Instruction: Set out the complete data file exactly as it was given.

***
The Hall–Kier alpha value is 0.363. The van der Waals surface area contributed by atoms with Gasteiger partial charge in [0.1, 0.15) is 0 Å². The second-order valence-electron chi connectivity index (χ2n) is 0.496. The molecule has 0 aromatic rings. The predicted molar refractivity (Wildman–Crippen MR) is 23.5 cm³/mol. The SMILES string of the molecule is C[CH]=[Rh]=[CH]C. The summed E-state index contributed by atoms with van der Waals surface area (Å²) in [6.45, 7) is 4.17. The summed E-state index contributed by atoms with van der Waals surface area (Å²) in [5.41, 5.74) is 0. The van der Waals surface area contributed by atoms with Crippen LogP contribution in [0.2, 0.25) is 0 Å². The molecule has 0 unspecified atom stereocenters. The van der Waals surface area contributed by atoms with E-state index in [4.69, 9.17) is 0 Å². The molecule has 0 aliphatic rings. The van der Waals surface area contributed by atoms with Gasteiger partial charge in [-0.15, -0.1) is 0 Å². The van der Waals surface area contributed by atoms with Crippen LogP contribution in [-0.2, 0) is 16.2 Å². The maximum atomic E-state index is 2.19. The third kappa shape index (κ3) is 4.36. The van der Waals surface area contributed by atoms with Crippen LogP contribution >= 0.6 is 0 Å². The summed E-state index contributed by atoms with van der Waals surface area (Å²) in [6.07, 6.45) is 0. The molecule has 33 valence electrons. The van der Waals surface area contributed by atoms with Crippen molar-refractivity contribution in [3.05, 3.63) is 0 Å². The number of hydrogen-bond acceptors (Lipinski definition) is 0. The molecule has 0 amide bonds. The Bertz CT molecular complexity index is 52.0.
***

The Hall–Kier alpha value is 0.363. The van der Waals surface area contributed by atoms with Gasteiger partial charge in [0.1, 0.15) is 0 Å². The second-order valence-electron chi connectivity index (χ2n) is 0.496. The molecule has 0 aromatic rings. The predicted molar refractivity (Wildman–Crippen MR) is 23.5 cm³/mol. The SMILES string of the molecule is C[CH]=[Rh]=[CH]C. The summed E-state index contributed by atoms with van der Waals surface area (Å²) in [6.45, 7) is 4.17. The summed E-state index contributed by atoms with van der Waals surface area (Å²) in [5.41, 5.74) is 0. The van der Waals surface area contributed by atoms with Crippen LogP contribution in [0.2, 0.25) is 0 Å². The molecule has 0 unspecified atom stereocenters. The van der Waals surface area contributed by atoms with E-state index in [4.69, 9.17) is 0 Å². The molecule has 0 aliphatic rings. The van der Waals surface area contributed by atoms with Gasteiger partial charge in [-0.15, -0.1) is 0 Å². The van der Waals surface area contributed by atoms with Crippen LogP contribution in [-0.2, 0) is 16.2 Å². The maximum atomic E-state index is 2.19. The third kappa shape index (κ3) is 4.36. The van der Waals surface area contributed by atoms with Crippen LogP contribution >= 0.6 is 0 Å². The summed E-state index contributed by atoms with van der Waals surface area (Å²) in [6.07, 6.45) is 0. The molecule has 33 valence electrons. The van der Waals surface area contributed by atoms with Crippen molar-refractivity contribution in [3.05, 3.63) is 0 Å². The number of hydrogen-bond acceptors (Lipinski definition) is 0. The molecule has 0 amide bonds. The Bertz CT molecular complexity index is 52.0.